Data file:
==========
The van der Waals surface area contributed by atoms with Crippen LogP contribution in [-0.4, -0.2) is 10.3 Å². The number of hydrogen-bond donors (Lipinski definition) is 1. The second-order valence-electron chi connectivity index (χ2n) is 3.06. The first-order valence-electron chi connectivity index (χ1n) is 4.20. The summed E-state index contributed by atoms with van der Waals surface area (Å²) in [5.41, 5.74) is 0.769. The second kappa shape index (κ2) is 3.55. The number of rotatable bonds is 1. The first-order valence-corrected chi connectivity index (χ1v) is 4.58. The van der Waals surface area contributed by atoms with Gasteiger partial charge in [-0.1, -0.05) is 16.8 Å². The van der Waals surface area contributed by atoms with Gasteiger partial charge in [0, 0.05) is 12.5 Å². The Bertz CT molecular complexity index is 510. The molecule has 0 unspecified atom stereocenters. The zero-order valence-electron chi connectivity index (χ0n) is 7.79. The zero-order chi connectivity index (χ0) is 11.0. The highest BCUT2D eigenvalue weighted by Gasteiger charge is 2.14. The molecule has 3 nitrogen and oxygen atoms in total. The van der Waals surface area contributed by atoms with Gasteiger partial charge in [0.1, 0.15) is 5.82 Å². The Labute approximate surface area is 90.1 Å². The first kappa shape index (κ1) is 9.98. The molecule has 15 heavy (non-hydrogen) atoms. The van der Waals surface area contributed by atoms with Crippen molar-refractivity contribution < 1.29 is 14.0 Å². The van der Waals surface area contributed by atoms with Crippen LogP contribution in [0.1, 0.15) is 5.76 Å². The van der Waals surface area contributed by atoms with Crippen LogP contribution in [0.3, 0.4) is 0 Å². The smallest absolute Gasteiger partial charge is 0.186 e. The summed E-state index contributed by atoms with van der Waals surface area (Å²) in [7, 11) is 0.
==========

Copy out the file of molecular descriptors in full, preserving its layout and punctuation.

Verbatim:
The van der Waals surface area contributed by atoms with Crippen LogP contribution in [-0.4, -0.2) is 10.3 Å². The number of hydrogen-bond donors (Lipinski definition) is 1. The second-order valence-electron chi connectivity index (χ2n) is 3.06. The first-order valence-electron chi connectivity index (χ1n) is 4.20. The summed E-state index contributed by atoms with van der Waals surface area (Å²) in [5.41, 5.74) is 0.769. The second kappa shape index (κ2) is 3.55. The number of rotatable bonds is 1. The first-order valence-corrected chi connectivity index (χ1v) is 4.58. The van der Waals surface area contributed by atoms with Gasteiger partial charge in [-0.1, -0.05) is 16.8 Å². The van der Waals surface area contributed by atoms with Gasteiger partial charge in [0, 0.05) is 12.5 Å². The Bertz CT molecular complexity index is 510. The molecule has 0 unspecified atom stereocenters. The zero-order valence-electron chi connectivity index (χ0n) is 7.79. The zero-order chi connectivity index (χ0) is 11.0. The highest BCUT2D eigenvalue weighted by Gasteiger charge is 2.14. The molecule has 3 nitrogen and oxygen atoms in total. The van der Waals surface area contributed by atoms with Gasteiger partial charge in [0.1, 0.15) is 5.82 Å². The Labute approximate surface area is 90.1 Å². The first kappa shape index (κ1) is 9.98. The molecule has 15 heavy (non-hydrogen) atoms. The van der Waals surface area contributed by atoms with Crippen molar-refractivity contribution < 1.29 is 14.0 Å². The van der Waals surface area contributed by atoms with Crippen LogP contribution in [0.1, 0.15) is 5.76 Å². The van der Waals surface area contributed by atoms with Crippen LogP contribution in [0.3, 0.4) is 0 Å². The smallest absolute Gasteiger partial charge is 0.186 e. The summed E-state index contributed by atoms with van der Waals surface area (Å²) in [7, 11) is 0.